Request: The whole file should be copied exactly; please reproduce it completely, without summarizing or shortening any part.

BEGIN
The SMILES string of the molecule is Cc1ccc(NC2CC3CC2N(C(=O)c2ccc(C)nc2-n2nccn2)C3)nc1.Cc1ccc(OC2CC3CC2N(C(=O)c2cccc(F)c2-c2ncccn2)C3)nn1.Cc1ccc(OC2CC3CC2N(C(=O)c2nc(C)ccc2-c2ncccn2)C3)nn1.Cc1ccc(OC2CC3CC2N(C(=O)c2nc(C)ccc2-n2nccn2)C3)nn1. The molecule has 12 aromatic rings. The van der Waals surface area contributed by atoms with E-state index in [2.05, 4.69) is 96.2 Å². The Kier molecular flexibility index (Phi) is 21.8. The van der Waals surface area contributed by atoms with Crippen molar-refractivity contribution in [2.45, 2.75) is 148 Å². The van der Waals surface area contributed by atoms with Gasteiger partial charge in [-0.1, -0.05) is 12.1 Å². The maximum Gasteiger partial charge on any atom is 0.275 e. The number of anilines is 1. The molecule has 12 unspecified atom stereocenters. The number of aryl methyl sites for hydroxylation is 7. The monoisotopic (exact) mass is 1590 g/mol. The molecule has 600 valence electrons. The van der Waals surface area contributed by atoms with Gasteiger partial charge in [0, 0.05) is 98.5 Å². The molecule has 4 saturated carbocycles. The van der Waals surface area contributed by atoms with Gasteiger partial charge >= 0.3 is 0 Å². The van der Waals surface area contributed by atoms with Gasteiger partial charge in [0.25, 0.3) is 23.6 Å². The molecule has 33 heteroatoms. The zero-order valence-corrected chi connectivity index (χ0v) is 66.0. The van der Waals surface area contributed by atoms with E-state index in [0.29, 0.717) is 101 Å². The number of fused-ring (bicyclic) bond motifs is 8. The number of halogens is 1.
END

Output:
The SMILES string of the molecule is Cc1ccc(NC2CC3CC2N(C(=O)c2ccc(C)nc2-n2nccn2)C3)nc1.Cc1ccc(OC2CC3CC2N(C(=O)c2cccc(F)c2-c2ncccn2)C3)nn1.Cc1ccc(OC2CC3CC2N(C(=O)c2nc(C)ccc2-c2ncccn2)C3)nn1.Cc1ccc(OC2CC3CC2N(C(=O)c2nc(C)ccc2-n2nccn2)C3)nn1. The molecule has 12 aromatic rings. The van der Waals surface area contributed by atoms with E-state index in [2.05, 4.69) is 96.2 Å². The Kier molecular flexibility index (Phi) is 21.8. The van der Waals surface area contributed by atoms with Crippen molar-refractivity contribution in [2.45, 2.75) is 148 Å². The van der Waals surface area contributed by atoms with Gasteiger partial charge in [-0.1, -0.05) is 12.1 Å². The maximum Gasteiger partial charge on any atom is 0.275 e. The number of anilines is 1. The molecule has 12 unspecified atom stereocenters. The number of aryl methyl sites for hydroxylation is 7. The monoisotopic (exact) mass is 1590 g/mol. The molecule has 600 valence electrons. The van der Waals surface area contributed by atoms with Gasteiger partial charge in [0, 0.05) is 98.5 Å². The molecule has 4 saturated carbocycles. The van der Waals surface area contributed by atoms with Gasteiger partial charge >= 0.3 is 0 Å². The van der Waals surface area contributed by atoms with Gasteiger partial charge in [0.25, 0.3) is 23.6 Å². The molecule has 33 heteroatoms. The zero-order valence-corrected chi connectivity index (χ0v) is 66.0. The van der Waals surface area contributed by atoms with E-state index in [0.29, 0.717) is 101 Å². The number of fused-ring (bicyclic) bond motifs is 8. The number of halogens is 1.